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[casi] US plays aid card to fix war crimes exemption etc




1) US plays aid card to fix war crimes exemption
2) War crime vote fuels US anger at Europe
3) State Department Reeker: ICC Article 98 Agreements

---------------------
1)

http://www.guardian.co.uk/international/story/0,3604,975416,00.html

US plays aid card to fix war crimes exemption

Ian Traynor in Zagreb

Thursday June 12, 2003
The Guardian (London)

The US is turning up the heat on the countries of the
Balkans and eastern Europe to secure war crimes
immunity deals for Americans and exemptions from the
year-old international criminal court.

In an exercise in brute diplomacy which is causing
more acute friction with the European Union following
the rows over Iraq, the US administration is
threatening to cut off tens of millions of dollars in
aid to the countries of the Balkans unless they reach
bilateral agreements with the US on the ICC by the end
of this month.

The American campaign, which is having mixed results,
is creating bitterness and cynicism in the countries
being intimidated, particularly in the successor
states of former Yugoslavia which perpetrated and
suffered the worst war crimes seen in Europe since the
Nazis. They are all under intense international
pressure, not least from the Americans, to cooperate
with the war crimes tribunal for former Yugoslavia in
the Hague.

"Blatant hypocrisy," said Human Rights Watch in New
York on Tuesday of the US policy towards former
Yugoslavia.

Threatened with the loss of $73m (44m) in US aid,
Bosnia signed the exemption deal last week just as
Slovenia rejected American pressure and cut off
negotiations.

Of all the peoples of former Yugoslavia, the Bosnians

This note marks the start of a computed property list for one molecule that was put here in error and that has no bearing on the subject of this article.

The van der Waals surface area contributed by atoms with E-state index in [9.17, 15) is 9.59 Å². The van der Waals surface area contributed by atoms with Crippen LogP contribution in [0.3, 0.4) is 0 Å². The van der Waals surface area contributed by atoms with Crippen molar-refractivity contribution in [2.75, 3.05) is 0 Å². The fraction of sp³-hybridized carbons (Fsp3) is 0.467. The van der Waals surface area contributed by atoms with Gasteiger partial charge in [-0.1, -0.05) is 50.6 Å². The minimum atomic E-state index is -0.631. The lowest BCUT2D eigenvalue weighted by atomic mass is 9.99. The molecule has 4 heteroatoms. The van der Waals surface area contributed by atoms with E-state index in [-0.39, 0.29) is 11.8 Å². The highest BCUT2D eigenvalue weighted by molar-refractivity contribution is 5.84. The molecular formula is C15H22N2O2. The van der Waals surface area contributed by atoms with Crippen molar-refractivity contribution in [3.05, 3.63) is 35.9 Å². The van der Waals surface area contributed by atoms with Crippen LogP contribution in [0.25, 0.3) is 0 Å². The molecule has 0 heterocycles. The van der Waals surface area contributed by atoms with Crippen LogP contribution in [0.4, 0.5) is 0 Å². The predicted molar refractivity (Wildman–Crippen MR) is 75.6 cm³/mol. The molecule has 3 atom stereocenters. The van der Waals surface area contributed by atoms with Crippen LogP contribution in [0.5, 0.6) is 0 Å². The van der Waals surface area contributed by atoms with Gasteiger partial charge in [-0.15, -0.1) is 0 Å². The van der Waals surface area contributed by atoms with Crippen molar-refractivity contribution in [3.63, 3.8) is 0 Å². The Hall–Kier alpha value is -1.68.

suffered the most grievously in the wars of the 1990s,
from the siege of Sarajevo to the slaughter of
Srebrenica.

The Bosnians signed reluctantly, feeling they had no
choice. Former Yugoslavia is particularly central to
the US campaign to exempt Americans from the scope of
the ICC because there are US troops in Bosnia and
Kosovo.

Washington is vehemently opposed to the permanent
international criminal court, arguing that US
soldiers, officials and citizens will be targeted for
political reasons, an argument dismissed by the
court's supporters, who point out that safeguards have
been built into the rules governing the court's
operations.

Under President Bill Clinton, Washington signed the
treaty establishing the court. But the US did not
ratify the treaty and Mr Bush rescinded Mr Clinton's
signature.

While the Slovenes have said no to the Americans,
probably forfeiting $4m in US aid, Croatia, Serbia and
Macedonia are now being pressed to join the 39 other
countries worldwide with which Washington has sealed
bilateral pacts granting Americans immunity from war
crimes.

"While the United States rightly insists that the
former Yugoslav republics must fully cooperate with
the [Hague tribunal], it is turning the screws on the
very same states not to cooperate with the ICC," said
Human Rights Watch.

Croatia is sitting on the fence, refusing to accept
what the prime minister, Ivica Racan, dubbed "an
ultimatum", but still hoping to reach a compromise
with the US. The American ambassador in Zagreb
published a letter in the Zagreb press last week